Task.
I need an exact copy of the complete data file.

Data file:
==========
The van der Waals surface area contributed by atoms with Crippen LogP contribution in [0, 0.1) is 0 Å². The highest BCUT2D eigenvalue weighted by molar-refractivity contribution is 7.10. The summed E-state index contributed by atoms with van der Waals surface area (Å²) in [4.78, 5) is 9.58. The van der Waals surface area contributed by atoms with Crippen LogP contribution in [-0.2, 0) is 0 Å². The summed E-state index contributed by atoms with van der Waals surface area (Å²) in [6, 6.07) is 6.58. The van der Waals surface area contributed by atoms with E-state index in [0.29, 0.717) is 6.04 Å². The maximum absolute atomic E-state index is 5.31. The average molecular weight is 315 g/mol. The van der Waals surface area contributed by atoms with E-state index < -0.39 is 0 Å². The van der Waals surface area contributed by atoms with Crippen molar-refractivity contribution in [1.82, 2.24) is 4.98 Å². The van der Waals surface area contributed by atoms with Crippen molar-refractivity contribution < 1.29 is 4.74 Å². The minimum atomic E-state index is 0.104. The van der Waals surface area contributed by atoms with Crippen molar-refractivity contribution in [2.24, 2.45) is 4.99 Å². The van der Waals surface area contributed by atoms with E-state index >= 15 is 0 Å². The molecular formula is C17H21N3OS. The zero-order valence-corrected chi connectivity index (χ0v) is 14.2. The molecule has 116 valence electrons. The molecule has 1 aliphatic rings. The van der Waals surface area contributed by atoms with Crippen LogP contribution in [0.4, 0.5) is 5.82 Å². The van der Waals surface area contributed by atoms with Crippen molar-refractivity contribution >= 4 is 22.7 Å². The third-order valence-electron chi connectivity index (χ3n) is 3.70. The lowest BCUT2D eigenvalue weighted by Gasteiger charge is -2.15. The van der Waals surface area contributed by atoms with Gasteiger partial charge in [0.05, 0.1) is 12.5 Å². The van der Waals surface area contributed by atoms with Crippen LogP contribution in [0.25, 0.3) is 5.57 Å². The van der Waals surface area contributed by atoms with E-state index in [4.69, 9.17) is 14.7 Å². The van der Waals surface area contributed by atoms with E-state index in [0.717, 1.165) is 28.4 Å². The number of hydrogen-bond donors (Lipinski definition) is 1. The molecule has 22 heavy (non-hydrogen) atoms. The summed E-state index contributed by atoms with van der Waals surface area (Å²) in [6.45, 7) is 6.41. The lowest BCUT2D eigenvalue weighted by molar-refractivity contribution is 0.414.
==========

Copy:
The van der Waals surface area contributed by atoms with Crippen LogP contribution in [0, 0.1) is 0 Å². The highest BCUT2D eigenvalue weighted by molar-refractivity contribution is 7.10. The summed E-state index contributed by atoms with van der Waals surface area (Å²) in [4.78, 5) is 9.58. The van der Waals surface area contributed by atoms with Crippen LogP contribution in [-0.2, 0) is 0 Å². The summed E-state index contributed by atoms with van der Waals surface area (Å²) in [6, 6.07) is 6.58. The van der Waals surface area contributed by atoms with E-state index in [0.29, 0.717) is 6.04 Å². The maximum absolute atomic E-state index is 5.31. The average molecular weight is 315 g/mol. The van der Waals surface area contributed by atoms with E-state index < -0.39 is 0 Å². The van der Waals surface area contributed by atoms with Crippen molar-refractivity contribution in [1.82, 2.24) is 4.98 Å². The van der Waals surface area contributed by atoms with Crippen molar-refractivity contribution < 1.29 is 4.74 Å². The minimum atomic E-state index is 0.104. The van der Waals surface area contributed by atoms with Crippen molar-refractivity contribution in [2.24, 2.45) is 4.99 Å². The van der Waals surface area contributed by atoms with E-state index >= 15 is 0 Å². The molecular formula is C17H21N3OS. The zero-order valence-corrected chi connectivity index (χ0v) is 14.2. The molecule has 116 valence electrons. The molecule has 1 aliphatic rings. The van der Waals surface area contributed by atoms with Crippen LogP contribution in [0.4, 0.5) is 5.82 Å². The van der Waals surface area contributed by atoms with Crippen molar-refractivity contribution >= 4 is 22.7 Å². The third-order valence-electron chi connectivity index (χ3n) is 3.70. The lowest BCUT2D eigenvalue weighted by Gasteiger charge is -2.15. The van der Waals surface area contributed by atoms with Gasteiger partial charge in [0.05, 0.1) is 12.5 Å². The van der Waals surface area contributed by atoms with Crippen LogP contribution in [0.25, 0.3) is 5.57 Å². The van der Waals surface area contributed by atoms with E-state index in [4.69, 9.17) is 14.7 Å². The van der Waals surface area contributed by atoms with E-state index in [0.717, 1.165) is 28.4 Å². The number of hydrogen-bond donors (Lipinski definition) is 1. The molecule has 22 heavy (non-hydrogen) atoms. The summed E-state index contributed by atoms with van der Waals surface area (Å²) in [6.45, 7) is 6.41. The lowest BCUT2D eigenvalue weighted by molar-refractivity contribution is 0.414.